Good news: how-to-build videos coming to Fiction Bricks!

Hi, Folks! Very soon (as soon as I learn one free video editing software or another), I’ll begin posting how-to videos demonstrating how to build several styles of microbuild, starting with my first starfighter, the GDM Arrow, the build that was the spark behind this fiction-writing technique and this blog.

IMG_1572
Me, with some of my Lego Lair behind me.

After I show you how the sixty or seventy odd bricks that make up the GDM Arrow stack together to make the build, I’ll move on to several other themes that can be done in micro scale (meaning not made to accommodate a Lego pilot [minifigure, they’re called]): robots, dragons, sailing ships, magical walking castles, and landscapes–some urban, and perhaps a few medieval settings! I believe each video will be about ten minutes or so, with me, a talking head, introducing the build, then most of the video, a pair of hands stacking bricks, and then a return of the talking head for a few fictioneering pointers to do with the build.

I’ll set up a YouTube channel for these vids and post the link on the blog repeatedly. I’d love to hear your feedback on the vids. Are they easy enough to follow, too boring, to fast moving, or whatever criticism or praise you have to offer.

IMG_1573
That’s a candid shot of me my partner took. I don’t remember what I’m starting to smile at. More of my Lego Lair behind me.

Please check back here soon for a link to the first vid. It could be up as early  as November 10, 2018, (Friday) but may have to wait until Monday.

One of the cool things about the vids is that I’ll link from them to this blog where I’ll advise you about how to as cheaply as possible buy a little set or two that will let you make the build for yourself, though most likely it will differ in some respects because you won’t have all the same bricks that I did my build with. That’s a good thing. It means you’ll be forced to adapt my techniques and come up with something with your own style built in.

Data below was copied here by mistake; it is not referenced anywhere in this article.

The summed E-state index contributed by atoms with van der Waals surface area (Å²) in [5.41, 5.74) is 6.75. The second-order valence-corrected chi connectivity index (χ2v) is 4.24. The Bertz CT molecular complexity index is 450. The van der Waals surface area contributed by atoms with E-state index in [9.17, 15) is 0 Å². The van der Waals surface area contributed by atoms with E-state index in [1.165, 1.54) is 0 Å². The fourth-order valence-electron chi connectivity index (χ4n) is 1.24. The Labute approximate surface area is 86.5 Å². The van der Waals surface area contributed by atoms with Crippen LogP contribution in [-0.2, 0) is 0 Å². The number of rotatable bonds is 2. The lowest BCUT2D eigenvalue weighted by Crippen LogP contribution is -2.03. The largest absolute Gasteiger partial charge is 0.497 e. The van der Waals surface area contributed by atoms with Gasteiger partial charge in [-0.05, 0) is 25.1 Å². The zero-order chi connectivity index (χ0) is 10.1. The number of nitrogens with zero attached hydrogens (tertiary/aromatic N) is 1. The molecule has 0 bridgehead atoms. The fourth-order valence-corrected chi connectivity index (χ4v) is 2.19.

IMG_1565
Controlled chaos. These two shelving units contain the bricks I use 80 per cent of the time to make something micro-scale. I do build larger scale builds, but it will be some time before I’m set up to show you those.

That’s about all the news for now, guys. Parents, I’d be delighted to see some builds you and your kids have done and will have a special category just to highlight your children’s or your work! And don’t be surprised if I invite you to tell me the background story behind the build. That’s what the Fiction Bricks technique is all about.

Sounds Simple–Even Childish–for a Fiction Technique?

I know it sounds simple and all too easy to be truly effective–make a cute little build and then write a background story about it. I can imagine some people viewing this big breakthrough of mine with disdain. But let me remind you, I’m a trained book editor who’s worked on some fiction in his day, who knows a lot about fiction, and who, until this Lego technique came to me was unable to conceive his own novel, never mind write one. Today, I’m up to 85,000 words (a Harlequin novel is about 50,000 thousand words) and will finish the novel once my public relations training year is finished. The technique works. But it requires real immersion in Lego free-building (meaning building your own model without instructions) to build something you love enough to be inspired to write about.

It may take you a year before you stumble upon the model that sparks the process, and then you’re ready to use the technique. I’ll be with you every step of the way. Ask me anything. Show me everything!

Bye for now, friends!

Mark

Leave a Reply

Fill in your details below or click an icon to log in:

WordPress.com Logo

You are commenting using your WordPress.com account. Log Out /  Change )

Google photo

You are commenting using your Google account. Log Out /  Change )

Twitter picture

You are commenting using your Twitter account. Log Out /  Change )

Facebook photo

You are commenting using your Facebook account. Log Out /  Change )

Connecting to %s

This site uses Akismet to reduce spam. Learn how your comment data is processed.